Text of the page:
“Let me open like a flower”, she says.
“Just breathe, and I will open.”
“Let me stretch and yawn. Allow me to soften, soften, soften.”
I feel her words in my flesh, echoing in the chambers of my heart.
In response to her voice, I try to soften. I discover that trying to soften actually isn’t softening. The trying causes even the slightest tensing up of muscles. I can feel this. I can feel that I do not ‘know’ how to soften. And with this, I relax and breath. I breathe into the place that feels hard, the place that is tight and constricting. My breath knows how to soften flesh, and even how to soften my mind.
I do not have to ‘know’ how; my body naturally wants to soften. When it isn’t believing the tight thoughts I tell it, its natural state is soft. Mary Oliver knew this well. The animal of my being is soft. She has a soft animal body – except when she believes my thoughts – old, outdated thoughts that are really about the past or the future.
My soft animal body lives here, now, in the soil of life. She doesn’t like it much when she gets yanked around across time that doesn’t exist except in a mind that’s forgotten its part of an animal (a naturally soft animal at that) and part of life.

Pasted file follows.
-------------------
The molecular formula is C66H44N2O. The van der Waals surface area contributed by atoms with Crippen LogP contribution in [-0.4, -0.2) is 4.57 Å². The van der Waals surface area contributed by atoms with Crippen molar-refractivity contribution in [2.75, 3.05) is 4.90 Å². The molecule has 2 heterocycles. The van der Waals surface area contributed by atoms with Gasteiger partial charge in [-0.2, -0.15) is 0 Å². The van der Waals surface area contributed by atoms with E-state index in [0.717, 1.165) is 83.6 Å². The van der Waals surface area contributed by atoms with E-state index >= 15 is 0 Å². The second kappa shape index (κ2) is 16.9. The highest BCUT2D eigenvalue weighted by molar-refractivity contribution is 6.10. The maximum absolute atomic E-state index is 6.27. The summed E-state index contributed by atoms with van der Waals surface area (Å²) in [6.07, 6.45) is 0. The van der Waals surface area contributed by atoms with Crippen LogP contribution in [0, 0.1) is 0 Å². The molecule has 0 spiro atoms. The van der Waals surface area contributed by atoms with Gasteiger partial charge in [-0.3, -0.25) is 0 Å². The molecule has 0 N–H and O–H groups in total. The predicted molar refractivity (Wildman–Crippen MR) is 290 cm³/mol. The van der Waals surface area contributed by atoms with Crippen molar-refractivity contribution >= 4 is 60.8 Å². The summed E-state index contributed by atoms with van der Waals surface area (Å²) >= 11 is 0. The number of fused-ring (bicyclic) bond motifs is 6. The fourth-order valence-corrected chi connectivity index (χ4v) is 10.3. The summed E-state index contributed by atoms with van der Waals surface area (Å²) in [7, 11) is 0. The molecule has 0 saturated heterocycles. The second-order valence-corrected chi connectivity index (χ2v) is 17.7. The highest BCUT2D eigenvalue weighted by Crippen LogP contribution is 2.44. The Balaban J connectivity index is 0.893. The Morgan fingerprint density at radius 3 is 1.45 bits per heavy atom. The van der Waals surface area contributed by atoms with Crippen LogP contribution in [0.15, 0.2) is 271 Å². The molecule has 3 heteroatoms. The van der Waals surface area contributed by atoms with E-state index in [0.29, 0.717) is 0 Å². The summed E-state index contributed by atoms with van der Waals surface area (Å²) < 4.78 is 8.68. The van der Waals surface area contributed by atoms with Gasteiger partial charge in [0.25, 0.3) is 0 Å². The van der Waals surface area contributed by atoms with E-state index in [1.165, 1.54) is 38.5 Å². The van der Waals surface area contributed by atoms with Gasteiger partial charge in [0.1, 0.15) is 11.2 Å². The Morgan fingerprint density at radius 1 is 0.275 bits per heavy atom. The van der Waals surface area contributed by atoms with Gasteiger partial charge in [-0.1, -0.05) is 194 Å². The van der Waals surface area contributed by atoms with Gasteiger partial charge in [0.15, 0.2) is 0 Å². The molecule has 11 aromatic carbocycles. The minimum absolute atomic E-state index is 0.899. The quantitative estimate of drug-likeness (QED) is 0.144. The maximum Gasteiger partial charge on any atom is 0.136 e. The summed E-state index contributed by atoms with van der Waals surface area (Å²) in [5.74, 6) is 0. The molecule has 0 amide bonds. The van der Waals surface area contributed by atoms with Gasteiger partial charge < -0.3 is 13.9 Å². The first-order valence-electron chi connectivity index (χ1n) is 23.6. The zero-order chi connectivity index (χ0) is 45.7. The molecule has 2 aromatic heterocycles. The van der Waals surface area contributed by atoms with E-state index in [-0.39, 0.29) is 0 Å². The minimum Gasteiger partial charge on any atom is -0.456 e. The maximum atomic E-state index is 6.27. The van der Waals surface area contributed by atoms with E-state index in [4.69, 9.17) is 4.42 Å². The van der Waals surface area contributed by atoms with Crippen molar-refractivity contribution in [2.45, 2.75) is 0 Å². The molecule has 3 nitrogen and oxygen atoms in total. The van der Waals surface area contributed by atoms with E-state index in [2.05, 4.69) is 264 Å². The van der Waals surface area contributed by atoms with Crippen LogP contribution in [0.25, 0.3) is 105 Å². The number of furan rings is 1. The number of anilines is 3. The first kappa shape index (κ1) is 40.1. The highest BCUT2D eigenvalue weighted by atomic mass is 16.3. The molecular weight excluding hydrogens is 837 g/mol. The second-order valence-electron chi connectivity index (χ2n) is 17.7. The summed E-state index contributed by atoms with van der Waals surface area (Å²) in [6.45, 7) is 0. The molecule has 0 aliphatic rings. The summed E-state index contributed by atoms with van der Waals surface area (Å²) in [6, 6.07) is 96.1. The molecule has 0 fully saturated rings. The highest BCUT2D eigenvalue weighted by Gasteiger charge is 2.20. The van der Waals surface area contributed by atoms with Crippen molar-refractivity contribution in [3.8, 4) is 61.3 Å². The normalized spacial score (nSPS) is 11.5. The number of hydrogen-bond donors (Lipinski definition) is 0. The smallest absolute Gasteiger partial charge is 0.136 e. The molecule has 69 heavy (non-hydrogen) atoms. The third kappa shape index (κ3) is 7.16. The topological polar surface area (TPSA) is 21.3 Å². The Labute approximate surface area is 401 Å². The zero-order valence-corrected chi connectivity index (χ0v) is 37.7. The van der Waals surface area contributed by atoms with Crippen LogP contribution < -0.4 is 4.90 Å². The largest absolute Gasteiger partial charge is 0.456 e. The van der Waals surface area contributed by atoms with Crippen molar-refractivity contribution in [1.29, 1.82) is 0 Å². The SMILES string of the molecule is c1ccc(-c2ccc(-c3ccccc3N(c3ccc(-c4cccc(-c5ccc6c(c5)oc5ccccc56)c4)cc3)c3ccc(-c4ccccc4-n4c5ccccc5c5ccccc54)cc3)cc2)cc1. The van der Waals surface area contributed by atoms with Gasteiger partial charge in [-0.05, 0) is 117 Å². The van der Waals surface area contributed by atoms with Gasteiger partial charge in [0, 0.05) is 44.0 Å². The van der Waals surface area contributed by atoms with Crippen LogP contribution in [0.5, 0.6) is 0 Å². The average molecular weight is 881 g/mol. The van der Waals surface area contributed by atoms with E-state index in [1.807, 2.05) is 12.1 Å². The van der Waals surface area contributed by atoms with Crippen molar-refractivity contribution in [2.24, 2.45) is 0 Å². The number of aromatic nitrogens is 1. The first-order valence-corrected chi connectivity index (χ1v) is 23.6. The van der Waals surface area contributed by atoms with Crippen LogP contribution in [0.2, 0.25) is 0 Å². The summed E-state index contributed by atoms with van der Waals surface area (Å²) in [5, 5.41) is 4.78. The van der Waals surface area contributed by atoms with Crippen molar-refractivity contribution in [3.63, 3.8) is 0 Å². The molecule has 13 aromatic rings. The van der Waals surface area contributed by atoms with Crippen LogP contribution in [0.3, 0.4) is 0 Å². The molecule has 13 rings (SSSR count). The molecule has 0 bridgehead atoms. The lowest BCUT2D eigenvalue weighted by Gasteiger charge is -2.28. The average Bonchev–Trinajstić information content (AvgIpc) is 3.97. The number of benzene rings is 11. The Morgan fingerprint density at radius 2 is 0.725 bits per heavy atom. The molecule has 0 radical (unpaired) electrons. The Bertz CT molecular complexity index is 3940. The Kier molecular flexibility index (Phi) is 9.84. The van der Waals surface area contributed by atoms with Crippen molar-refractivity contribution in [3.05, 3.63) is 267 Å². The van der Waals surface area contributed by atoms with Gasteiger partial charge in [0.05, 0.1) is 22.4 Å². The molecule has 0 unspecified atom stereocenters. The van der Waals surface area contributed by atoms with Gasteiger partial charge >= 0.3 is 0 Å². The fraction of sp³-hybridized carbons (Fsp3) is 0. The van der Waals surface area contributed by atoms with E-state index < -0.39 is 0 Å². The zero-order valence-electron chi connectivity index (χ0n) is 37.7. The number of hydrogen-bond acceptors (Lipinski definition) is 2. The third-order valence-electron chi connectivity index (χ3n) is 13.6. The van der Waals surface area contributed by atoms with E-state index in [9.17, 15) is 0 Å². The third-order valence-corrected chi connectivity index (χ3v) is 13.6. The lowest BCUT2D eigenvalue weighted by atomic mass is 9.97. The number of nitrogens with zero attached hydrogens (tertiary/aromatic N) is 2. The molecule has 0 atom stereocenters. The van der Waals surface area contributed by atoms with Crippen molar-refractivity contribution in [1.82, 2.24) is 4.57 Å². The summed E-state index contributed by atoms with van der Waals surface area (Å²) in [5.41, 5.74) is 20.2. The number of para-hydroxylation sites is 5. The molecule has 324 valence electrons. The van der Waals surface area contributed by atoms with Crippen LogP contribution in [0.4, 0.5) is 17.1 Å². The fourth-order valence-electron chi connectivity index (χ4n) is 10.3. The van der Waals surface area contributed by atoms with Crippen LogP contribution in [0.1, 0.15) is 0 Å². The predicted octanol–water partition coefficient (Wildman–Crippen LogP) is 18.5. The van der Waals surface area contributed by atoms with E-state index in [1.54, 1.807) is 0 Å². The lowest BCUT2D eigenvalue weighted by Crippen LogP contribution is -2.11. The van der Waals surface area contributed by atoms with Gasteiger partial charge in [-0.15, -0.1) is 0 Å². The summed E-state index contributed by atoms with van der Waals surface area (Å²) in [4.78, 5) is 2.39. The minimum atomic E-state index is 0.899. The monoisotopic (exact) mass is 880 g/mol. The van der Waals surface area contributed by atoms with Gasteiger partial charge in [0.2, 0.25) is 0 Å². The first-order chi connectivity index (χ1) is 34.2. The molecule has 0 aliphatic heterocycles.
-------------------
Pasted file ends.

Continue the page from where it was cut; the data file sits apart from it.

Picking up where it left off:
When it feels separate from flesh, my mind tries really hard. A really deep rut was created in my mind when I was young. The rut was thinking I had to try hard to be understood, to find the right way to do something, to make sure it was ‘the right way’ to do it. And, then, to put a bunch of effort into it. Lots of effort. Tight stomach effort. Clenched jaw and neck effort. Determined thinking effort.
When I feel separate from my flesh, flesh that hasn’t forgotten she’s a part of this earthly life, I harden with a sense of not belonging, a sense of having to protect myself from something unknown yet seemingly real.
But the soft animal? That’s not her way. She likes to lounge and from her soft body do what is in front of her. She likes to take in the world around her, to breath in the beauty of flowers and taste their fragrance. She loves to feel and then out of feeling do what she needs to do.
She likes to lick her paws, slowly, rhythmically, with great satisfaction. And then she moves.